My boarding pass reads 9:45 pm. After four hours and forty five minutes of Fox News, its 10:45 pm. I’m still sitting on the metal, attached seats of the Tallahassee Greyhound, on Tennessee St. My ass squirms. The stench of a left over Greyhound Service Food eight piece fried chicken meal combined with poverty and freshly mopped floors permeates.
A lanky black college kid approaches the vacant seat of the man next to me. I tell him that someone’s sitting there. He ignores me. In a few minutes, a short, stout, old, black man, that’s in need of a shave, walks towards the college kid. His face is mean. He says, “Ya sittin in my seat.” The college kid replies, “What?” in a dumbfounded look. The old man repeats, “Ya sitting in my seat.” His deep voice is penetrating. The college kid replies by moving to another seat.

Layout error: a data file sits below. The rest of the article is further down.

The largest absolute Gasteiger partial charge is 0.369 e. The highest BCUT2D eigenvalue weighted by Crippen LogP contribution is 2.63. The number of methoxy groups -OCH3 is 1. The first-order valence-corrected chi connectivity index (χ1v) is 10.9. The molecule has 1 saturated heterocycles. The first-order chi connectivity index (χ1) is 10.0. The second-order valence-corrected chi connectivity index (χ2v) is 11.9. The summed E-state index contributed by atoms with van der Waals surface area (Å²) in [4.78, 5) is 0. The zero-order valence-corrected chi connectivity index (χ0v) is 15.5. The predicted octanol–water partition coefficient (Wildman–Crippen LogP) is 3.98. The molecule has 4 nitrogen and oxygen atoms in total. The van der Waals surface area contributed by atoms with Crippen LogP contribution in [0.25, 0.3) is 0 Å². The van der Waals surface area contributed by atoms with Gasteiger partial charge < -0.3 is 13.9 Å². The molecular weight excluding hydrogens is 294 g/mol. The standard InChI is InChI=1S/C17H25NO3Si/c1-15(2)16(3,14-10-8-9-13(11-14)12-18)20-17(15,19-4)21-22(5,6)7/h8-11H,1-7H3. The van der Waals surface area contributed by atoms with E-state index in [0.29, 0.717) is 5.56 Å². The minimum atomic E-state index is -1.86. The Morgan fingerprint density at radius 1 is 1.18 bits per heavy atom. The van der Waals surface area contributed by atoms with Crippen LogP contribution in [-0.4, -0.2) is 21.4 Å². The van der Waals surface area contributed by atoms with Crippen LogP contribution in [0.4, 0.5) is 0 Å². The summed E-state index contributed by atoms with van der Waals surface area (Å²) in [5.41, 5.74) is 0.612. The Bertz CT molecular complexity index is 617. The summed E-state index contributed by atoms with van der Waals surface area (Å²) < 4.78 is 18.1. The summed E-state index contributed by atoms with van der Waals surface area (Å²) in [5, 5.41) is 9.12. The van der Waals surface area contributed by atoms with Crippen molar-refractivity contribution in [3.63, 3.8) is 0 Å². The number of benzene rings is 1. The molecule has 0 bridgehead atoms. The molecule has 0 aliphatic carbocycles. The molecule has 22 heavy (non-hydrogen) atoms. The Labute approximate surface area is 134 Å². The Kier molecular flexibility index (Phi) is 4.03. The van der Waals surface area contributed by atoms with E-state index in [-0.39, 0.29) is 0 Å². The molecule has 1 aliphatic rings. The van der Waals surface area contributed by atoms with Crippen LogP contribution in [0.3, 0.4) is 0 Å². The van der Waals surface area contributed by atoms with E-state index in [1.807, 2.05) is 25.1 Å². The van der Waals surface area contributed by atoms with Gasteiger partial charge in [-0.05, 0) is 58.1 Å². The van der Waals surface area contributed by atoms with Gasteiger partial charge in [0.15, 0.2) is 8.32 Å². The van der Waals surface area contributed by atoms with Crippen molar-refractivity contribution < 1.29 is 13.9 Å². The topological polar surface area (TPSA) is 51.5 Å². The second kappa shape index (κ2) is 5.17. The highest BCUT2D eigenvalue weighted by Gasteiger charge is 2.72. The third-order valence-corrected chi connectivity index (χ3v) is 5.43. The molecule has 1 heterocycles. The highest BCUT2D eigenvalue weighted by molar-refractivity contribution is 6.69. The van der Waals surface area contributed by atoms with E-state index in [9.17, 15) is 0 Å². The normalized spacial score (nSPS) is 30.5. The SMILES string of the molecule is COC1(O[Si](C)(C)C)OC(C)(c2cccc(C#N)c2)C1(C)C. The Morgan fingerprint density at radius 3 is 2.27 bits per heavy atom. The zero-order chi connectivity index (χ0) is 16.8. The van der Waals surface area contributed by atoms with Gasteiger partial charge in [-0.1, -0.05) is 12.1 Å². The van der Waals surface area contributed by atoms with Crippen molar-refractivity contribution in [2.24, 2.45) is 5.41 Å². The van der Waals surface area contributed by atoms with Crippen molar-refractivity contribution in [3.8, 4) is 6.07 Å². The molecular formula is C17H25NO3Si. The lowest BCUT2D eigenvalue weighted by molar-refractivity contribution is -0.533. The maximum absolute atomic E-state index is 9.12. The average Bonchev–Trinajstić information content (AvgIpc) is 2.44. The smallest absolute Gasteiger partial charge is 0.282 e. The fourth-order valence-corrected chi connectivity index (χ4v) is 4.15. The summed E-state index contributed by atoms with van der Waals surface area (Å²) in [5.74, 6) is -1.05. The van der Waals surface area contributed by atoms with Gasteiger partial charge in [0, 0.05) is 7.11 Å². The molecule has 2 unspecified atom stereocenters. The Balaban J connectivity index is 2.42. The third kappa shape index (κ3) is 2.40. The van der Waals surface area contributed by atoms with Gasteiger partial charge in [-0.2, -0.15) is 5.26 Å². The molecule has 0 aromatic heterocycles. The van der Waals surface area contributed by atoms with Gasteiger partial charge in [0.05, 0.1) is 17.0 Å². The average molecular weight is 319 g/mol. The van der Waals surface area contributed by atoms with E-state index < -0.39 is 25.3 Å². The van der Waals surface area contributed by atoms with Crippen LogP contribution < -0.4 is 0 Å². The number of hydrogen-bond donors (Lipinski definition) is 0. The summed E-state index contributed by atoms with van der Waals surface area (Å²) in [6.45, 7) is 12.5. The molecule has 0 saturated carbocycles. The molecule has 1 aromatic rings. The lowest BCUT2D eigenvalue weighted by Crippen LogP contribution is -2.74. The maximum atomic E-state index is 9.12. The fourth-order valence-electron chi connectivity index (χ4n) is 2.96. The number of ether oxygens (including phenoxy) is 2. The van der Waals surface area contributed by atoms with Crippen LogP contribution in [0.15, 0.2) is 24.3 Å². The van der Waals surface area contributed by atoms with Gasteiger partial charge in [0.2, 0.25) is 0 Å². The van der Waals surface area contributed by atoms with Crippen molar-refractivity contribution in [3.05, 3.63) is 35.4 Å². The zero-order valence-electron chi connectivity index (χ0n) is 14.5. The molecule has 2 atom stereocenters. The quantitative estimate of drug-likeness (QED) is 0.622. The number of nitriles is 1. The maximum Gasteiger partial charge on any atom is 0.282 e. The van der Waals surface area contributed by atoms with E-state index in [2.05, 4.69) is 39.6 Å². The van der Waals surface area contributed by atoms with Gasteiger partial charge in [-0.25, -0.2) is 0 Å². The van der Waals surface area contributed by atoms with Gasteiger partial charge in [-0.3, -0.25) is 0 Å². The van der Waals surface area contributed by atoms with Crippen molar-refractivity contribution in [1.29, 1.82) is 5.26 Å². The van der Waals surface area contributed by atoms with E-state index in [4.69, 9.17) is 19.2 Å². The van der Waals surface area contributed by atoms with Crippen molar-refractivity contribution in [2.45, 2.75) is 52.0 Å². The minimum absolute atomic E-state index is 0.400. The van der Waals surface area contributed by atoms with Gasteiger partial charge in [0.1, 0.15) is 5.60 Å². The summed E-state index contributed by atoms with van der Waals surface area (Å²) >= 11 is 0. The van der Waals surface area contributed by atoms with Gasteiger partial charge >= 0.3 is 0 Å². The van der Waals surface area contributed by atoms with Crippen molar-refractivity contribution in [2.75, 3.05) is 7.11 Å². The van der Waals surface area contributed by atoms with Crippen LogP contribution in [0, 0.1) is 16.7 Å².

Listening to “Dane Cook” on my Ipod, my dimples are protruding so much that my cheeks hurt. It’s 11:15 pm and we’ve just past Lake City on our way to Jacksonville. The bus is silent and dark. I can hear the faint whispers of the passengers that sit behind me. Directly behind me, sits the same old man that had the encounter with the college kid. In a deep voice, he blurts out, “Ow God…please forgive me of my sins.” I shudder. “This dude is crazy!” I think. He repeats, “Ow God…please forgive me of my sins.” I lean forward and cover my eyes with my hands.
Amid the bustle of SUV’s around me, I open the passenger door to my little brother Jonny’s 96 white Isuzu Rodeo. My mom and Drew, my older brother, are seated in the back. They waited an hour to pick me up. My mom reaches over my head rest and tickles my neck. I squirm and say, “Mom stop!” She says, “Ow…come on you big baby.”
We’re on our way to Osprey Hall, the destination of Jonny’s dorm, in University of North Florida.
To save money, for three days of Thanksgiving Weekend, my family and I are cooped up in Jonny’s dorm room. My mom sleeps in Jonny’s sheet-less bed on the back of the wall. Drew sleeps on the Futon on the side of the wall. Jonny and I sleep in the air mattress in the middle of the room; it gradually deflates as the night progresses.